Des McDonald (Ex CEO of Caprice Holdings who own The Ivy, Scott’s and J.Sheekey, amongst many others) has opened The Fish and Chip Shop in Islington. It’s not your standard chippy however, as it’s done out rather beautifully inside.
There were two petite dining rooms to choose from; the first had small tables tightly packed together and the second out the back, which is where we were seated, had equally cramped booths. Even though we were squished, the whole place had a great atmosphere which was helped by the loud music and chitter chatter of fellow diners.
To start, the battered tiger prawns (Â£9.25) weren’t particularly cheap but the quality and their cooking were sublime; fat and juicy with a thin, crisp batter. They were served with the heads still attached, which gave them more of an attractive appearance to that of your bog standard deep fried prawns.
The prawn cocktail (Â£8.50) tasted as fresh and zingy as it gets; crisp lettuce, generously sized prawns and a light squirting of tangy Marie Rose sauce. Tried and tested combinations expertly executed.
The London particular fritters (Â£6) were a generous portion to say the least – our friend could barely finish them on her own. It was basically a pea and ham hock fritter, which sadly lacked any flavouring of the latter ingredient. The vibrantly green filling tasted of pea and only pea.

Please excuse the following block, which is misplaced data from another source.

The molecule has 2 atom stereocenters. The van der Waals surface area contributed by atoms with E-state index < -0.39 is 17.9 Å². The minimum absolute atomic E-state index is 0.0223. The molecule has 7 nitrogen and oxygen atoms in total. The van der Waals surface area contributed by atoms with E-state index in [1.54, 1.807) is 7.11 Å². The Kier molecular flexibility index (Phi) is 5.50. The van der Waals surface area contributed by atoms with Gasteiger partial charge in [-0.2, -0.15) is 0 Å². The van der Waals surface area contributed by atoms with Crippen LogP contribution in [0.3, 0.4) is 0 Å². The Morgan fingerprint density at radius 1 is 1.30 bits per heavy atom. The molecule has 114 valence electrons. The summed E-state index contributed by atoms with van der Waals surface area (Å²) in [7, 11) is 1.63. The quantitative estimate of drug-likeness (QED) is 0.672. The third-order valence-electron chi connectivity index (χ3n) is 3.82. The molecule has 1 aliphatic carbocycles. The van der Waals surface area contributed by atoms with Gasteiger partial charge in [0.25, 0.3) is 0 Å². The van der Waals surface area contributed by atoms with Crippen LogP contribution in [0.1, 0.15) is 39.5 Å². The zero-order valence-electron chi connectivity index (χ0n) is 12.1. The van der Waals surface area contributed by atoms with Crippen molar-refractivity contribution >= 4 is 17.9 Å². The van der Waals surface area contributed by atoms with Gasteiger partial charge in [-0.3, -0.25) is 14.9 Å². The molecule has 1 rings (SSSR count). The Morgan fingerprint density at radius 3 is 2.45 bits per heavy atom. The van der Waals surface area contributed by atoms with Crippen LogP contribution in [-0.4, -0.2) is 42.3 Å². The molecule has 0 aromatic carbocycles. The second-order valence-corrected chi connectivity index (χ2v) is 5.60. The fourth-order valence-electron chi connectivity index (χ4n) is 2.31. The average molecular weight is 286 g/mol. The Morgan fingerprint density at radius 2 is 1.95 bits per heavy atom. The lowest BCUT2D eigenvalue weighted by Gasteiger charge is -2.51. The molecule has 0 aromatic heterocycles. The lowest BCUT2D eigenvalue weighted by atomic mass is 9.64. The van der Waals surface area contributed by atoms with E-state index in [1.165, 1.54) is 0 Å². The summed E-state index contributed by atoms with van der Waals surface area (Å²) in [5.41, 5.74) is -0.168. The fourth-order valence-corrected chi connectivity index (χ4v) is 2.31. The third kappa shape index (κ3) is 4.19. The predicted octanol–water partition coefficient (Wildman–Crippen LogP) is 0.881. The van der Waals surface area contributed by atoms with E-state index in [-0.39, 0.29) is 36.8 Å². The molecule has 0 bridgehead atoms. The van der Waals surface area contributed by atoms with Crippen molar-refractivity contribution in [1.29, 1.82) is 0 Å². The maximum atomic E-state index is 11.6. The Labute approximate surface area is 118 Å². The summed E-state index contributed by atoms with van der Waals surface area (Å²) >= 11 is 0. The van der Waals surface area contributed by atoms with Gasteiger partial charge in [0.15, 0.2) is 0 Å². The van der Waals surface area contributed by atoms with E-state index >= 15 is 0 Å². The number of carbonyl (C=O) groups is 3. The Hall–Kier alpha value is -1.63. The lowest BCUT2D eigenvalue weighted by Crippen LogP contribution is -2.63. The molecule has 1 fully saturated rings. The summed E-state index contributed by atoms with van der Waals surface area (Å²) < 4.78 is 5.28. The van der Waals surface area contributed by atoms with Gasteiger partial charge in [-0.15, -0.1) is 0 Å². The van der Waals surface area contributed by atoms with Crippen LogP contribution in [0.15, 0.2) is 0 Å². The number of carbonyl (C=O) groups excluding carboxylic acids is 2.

For main I went for the Camden Hell’s battered cod (Â£9.75) which was impressively crispy – I’ve never had fish in such a crunchy and greaseless batter. Inside was soft, flakey fish which was far from dry or overcooked. The accompanying chunky tartare sauce was brilliant too. My friend, who went for the same seemed to have a smaller portion though, which was a slight shame – for him.
Fresh cut chips (Â£3) tasted exactly that – fresh. They were brilliantly crispy too. They were unseasoned though, which was perhaps intentional, as there was salt and vinegar (proper Sarson’s vinegar too) on the table.
The battered saveloy (Â£6.75) came chopped into three and was served with a nice and spicy mustard dip. The batter was, as we’d come to expect, crisp and grease free and the sausage had the perfect amount of oiliness and spice.
We couldn’t help but order a pickled wally and a pickled onion (Â£1 each) – both did their tangy job brilliantly. I do love a pickled Wally (that’s a gherkin FYI).
We were stuffed so all shared the best sounding dessert; sticky toffee pudding with clotted cream (Â£5.50). Well, what can I say, it was simply divine and couldn’t be faulted – I’ve never enjoyed a sponge pudding quite so much. And anything with clotted cream is always going to get my vote!
What I liked about the Fish and Chip Shop was its simplicity – and with that you have to get it perfect – and they really did. The service was wonderful too; friendly and efficient and actually better than I was expecting for a restaurant serving battered fish. It ticked all the boxes for a fun filled night out and I shall definitely be returning.